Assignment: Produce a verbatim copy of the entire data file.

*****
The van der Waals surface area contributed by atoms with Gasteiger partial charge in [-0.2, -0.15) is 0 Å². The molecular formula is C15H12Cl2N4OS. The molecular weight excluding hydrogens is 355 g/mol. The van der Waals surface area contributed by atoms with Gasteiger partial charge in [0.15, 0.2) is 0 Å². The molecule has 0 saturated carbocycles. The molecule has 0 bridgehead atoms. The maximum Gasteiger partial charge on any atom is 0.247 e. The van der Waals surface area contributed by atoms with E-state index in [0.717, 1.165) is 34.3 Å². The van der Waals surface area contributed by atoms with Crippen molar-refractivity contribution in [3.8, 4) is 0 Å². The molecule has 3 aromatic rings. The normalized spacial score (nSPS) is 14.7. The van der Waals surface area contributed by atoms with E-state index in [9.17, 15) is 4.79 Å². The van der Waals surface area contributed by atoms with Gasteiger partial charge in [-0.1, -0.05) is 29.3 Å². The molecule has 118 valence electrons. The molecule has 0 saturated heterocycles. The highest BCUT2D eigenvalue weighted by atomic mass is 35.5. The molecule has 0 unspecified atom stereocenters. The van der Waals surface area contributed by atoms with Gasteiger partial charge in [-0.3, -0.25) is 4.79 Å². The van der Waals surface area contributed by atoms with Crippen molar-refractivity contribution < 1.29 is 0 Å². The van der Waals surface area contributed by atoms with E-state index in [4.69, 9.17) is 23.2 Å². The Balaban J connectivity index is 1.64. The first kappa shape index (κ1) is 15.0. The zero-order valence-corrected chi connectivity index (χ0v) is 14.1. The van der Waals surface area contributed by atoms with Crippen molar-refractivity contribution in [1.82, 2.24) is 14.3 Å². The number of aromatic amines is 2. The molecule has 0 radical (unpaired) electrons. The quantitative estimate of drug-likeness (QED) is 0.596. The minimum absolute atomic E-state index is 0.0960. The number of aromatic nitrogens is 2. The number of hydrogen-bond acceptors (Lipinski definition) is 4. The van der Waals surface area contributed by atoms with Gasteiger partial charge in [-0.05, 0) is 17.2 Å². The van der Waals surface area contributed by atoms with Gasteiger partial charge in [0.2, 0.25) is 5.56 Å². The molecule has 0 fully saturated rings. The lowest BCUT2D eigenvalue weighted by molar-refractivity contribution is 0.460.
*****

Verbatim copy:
The van der Waals surface area contributed by atoms with Gasteiger partial charge in [-0.2, -0.15) is 0 Å². The molecular formula is C15H12Cl2N4OS. The molecular weight excluding hydrogens is 355 g/mol. The van der Waals surface area contributed by atoms with Gasteiger partial charge in [0.15, 0.2) is 0 Å². The molecule has 0 saturated carbocycles. The molecule has 0 bridgehead atoms. The maximum Gasteiger partial charge on any atom is 0.247 e. The van der Waals surface area contributed by atoms with E-state index in [0.717, 1.165) is 34.3 Å². The van der Waals surface area contributed by atoms with Crippen molar-refractivity contribution in [3.8, 4) is 0 Å². The molecule has 3 aromatic rings. The normalized spacial score (nSPS) is 14.7. The van der Waals surface area contributed by atoms with E-state index in [9.17, 15) is 4.79 Å². The van der Waals surface area contributed by atoms with Gasteiger partial charge in [-0.1, -0.05) is 29.3 Å². The molecule has 118 valence electrons. The molecule has 0 saturated heterocycles. The highest BCUT2D eigenvalue weighted by atomic mass is 35.5. The molecule has 0 unspecified atom stereocenters. The van der Waals surface area contributed by atoms with Gasteiger partial charge in [-0.3, -0.25) is 4.79 Å². The van der Waals surface area contributed by atoms with Crippen molar-refractivity contribution < 1.29 is 0 Å². The van der Waals surface area contributed by atoms with E-state index in [4.69, 9.17) is 23.2 Å². The Balaban J connectivity index is 1.64. The first kappa shape index (κ1) is 15.0. The zero-order valence-corrected chi connectivity index (χ0v) is 14.1. The van der Waals surface area contributed by atoms with Crippen molar-refractivity contribution in [1.82, 2.24) is 14.3 Å². The number of aromatic amines is 2. The molecule has 0 radical (unpaired) electrons. The quantitative estimate of drug-likeness (QED) is 0.596. The minimum absolute atomic E-state index is 0.0960. The number of aromatic nitrogens is 2. The number of hydrogen-bond acceptors (Lipinski definition) is 4. The van der Waals surface area contributed by atoms with Gasteiger partial charge in [-0.05, 0) is 17.2 Å². The van der Waals surface area contributed by atoms with Gasteiger partial charge in [0.2, 0.25) is 5.56 Å². The molecule has 0 fully saturated rings. The lowest BCUT2D eigenvalue weighted by molar-refractivity contribution is 0.460.